Lights, Cameras, Kids! Workshop Informs Parents On Getting Kids into Show Business
Beverly Hills, CA – For parents pondering how to get their children into show business, help is on the way! On Saturday, December 5th the Hollywood Black Film Festival, Black Talent News and the Little Miss African American Scholarship Pageant will present LIGHTS, CAMERAS, KIDS! a one-day workshop geared towards providing information for the parents of babies, children and teens trying to break into the entertainment industry as an actor, model, singer and/or dancer. The event will take place from 10:00 am to 3:00 pm at the Hollywood Center Studios located at 1040 N. Las Palmas Avenue in Los Angeles.
The workshop will feature several high-profile casting directors, agents and managers such as casting director Tracy ‘Twinkie’ Byrd (“Notorious” “Stomp the Yard 2”) and veteran production executive Jim Tripp (“Moesha” “Eve”). They will share helpful insider information and answer questions about identifying and securing legitimate agents and managers; what casting directors are looking for; what type of pictures and resumes are needed; how the casting process works; how to do successful auditions; the truth about background work; child labor laws and guidelines concerning children’s income; what kind of training is needed; scams to look out for, and much more.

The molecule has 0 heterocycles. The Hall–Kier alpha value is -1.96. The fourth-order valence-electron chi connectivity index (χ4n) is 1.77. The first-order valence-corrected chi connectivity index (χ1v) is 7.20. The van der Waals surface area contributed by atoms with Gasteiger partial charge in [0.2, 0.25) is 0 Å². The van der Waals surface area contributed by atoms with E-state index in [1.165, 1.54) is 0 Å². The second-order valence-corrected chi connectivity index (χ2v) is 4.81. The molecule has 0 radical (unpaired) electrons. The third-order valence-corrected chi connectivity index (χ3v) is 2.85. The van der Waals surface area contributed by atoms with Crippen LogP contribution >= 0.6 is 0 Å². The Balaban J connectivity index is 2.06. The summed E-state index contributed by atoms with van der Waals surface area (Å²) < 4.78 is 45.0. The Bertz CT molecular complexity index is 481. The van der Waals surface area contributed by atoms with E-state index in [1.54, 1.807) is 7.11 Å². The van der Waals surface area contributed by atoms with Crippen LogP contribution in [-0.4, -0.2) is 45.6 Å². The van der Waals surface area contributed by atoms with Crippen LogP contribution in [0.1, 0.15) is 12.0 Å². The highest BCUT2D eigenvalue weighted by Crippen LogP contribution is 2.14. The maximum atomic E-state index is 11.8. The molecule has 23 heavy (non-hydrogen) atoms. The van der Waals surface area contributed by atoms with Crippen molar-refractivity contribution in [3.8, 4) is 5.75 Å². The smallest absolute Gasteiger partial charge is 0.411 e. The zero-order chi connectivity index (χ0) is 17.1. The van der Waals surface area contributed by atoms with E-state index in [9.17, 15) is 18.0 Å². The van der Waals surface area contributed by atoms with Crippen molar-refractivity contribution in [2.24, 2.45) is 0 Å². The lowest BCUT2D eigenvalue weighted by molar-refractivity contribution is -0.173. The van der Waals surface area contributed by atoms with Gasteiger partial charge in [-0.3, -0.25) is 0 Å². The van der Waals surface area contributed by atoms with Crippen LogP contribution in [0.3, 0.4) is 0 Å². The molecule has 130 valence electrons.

“I wanted to do something to help parents who are interested in getting their children into show business because there are so many scams and rip-offs out there taking their money and delivering empty promises. You do not have to invest hundreds and sometimes thousands of dollars getting your child started in this industry,” says Tanya Kersey, founder and executive director of the Hollywood Black Film Festival (http://www.hbff.org/ ) and the brainchild of the Lights, Cameras, Kids! workshop. “We will offer up honest and useful information on how to get your kids into the entertainment industry, and will take the guesswork out by answering those all-important questions such as: Does my child have what it takes? Is my child ready to be star? What does it take to get my child’s foot in the door and much more.”
“The entertainment business can be a maze of complexity for parents,” sites Lisa Ruffin, founder and producer of the Little Miss African American Scholarship Pageant (http://www.littlemissafricanamerican.net/) now in its sixteenth year. “A workshop such as this is sorely needed.”
For more information about LIGHTS, CAMERA, KIDS! and to register, visit the website at http://www.hbff.org/lightscameraskids.php. All proceeds will benefit the Little Miss African American Scholarship Pageant, a 501(c)(3) non-profit organization.